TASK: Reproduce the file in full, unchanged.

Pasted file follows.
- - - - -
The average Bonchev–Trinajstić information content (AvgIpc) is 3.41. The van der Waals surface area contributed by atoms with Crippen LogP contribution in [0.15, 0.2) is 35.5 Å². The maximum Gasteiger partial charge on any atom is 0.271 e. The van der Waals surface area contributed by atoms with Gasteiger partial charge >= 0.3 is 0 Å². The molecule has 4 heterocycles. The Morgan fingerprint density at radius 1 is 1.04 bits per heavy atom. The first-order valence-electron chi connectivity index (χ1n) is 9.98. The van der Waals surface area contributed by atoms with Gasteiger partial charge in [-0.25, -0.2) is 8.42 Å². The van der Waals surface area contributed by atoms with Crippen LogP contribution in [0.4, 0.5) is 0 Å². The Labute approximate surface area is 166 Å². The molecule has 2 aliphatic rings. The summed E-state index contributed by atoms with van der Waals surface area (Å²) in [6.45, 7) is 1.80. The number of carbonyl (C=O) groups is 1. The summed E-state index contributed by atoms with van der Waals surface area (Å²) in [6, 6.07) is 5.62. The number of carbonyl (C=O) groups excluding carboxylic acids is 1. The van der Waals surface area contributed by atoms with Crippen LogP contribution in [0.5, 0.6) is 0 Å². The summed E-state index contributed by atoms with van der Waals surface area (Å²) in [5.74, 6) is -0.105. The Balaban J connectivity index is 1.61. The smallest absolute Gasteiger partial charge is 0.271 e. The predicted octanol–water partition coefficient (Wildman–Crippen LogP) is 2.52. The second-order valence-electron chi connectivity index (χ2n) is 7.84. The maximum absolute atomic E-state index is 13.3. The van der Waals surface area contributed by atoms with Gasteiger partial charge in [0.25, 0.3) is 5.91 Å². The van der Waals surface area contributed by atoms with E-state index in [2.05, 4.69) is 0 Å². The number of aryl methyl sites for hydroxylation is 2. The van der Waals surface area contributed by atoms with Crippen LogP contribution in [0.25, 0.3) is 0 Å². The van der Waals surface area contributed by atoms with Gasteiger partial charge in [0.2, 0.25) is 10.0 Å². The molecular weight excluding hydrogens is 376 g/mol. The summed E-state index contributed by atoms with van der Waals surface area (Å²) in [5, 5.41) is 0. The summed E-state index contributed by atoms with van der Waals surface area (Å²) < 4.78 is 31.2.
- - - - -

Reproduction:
The average Bonchev–Trinajstić information content (AvgIpc) is 3.41. The van der Waals surface area contributed by atoms with Crippen LogP contribution in [0.15, 0.2) is 35.5 Å². The maximum Gasteiger partial charge on any atom is 0.271 e. The van der Waals surface area contributed by atoms with Gasteiger partial charge >= 0.3 is 0 Å². The molecule has 4 heterocycles. The Morgan fingerprint density at radius 1 is 1.04 bits per heavy atom. The first-order valence-electron chi connectivity index (χ1n) is 9.98. The van der Waals surface area contributed by atoms with Gasteiger partial charge in [-0.25, -0.2) is 8.42 Å². The van der Waals surface area contributed by atoms with Crippen LogP contribution in [0.4, 0.5) is 0 Å². The Labute approximate surface area is 166 Å². The molecule has 2 aliphatic rings. The summed E-state index contributed by atoms with van der Waals surface area (Å²) in [6.45, 7) is 1.80. The number of carbonyl (C=O) groups is 1. The summed E-state index contributed by atoms with van der Waals surface area (Å²) in [6, 6.07) is 5.62. The number of carbonyl (C=O) groups excluding carboxylic acids is 1. The van der Waals surface area contributed by atoms with Crippen LogP contribution in [0.5, 0.6) is 0 Å². The summed E-state index contributed by atoms with van der Waals surface area (Å²) in [5.74, 6) is -0.105. The Balaban J connectivity index is 1.61. The smallest absolute Gasteiger partial charge is 0.271 e. The predicted octanol–water partition coefficient (Wildman–Crippen LogP) is 2.52. The second-order valence-electron chi connectivity index (χ2n) is 7.84. The maximum absolute atomic E-state index is 13.3. The van der Waals surface area contributed by atoms with Gasteiger partial charge in [0.25, 0.3) is 5.91 Å². The van der Waals surface area contributed by atoms with E-state index in [2.05, 4.69) is 0 Å². The number of aryl methyl sites for hydroxylation is 2. The van der Waals surface area contributed by atoms with Crippen LogP contribution in [0.25, 0.3) is 0 Å². The van der Waals surface area contributed by atoms with Gasteiger partial charge in [0.2, 0.25) is 10.0 Å². The molecular weight excluding hydrogens is 376 g/mol. The summed E-state index contributed by atoms with van der Waals surface area (Å²) in [5, 5.41) is 0. The summed E-state index contributed by atoms with van der Waals surface area (Å²) < 4.78 is 31.2.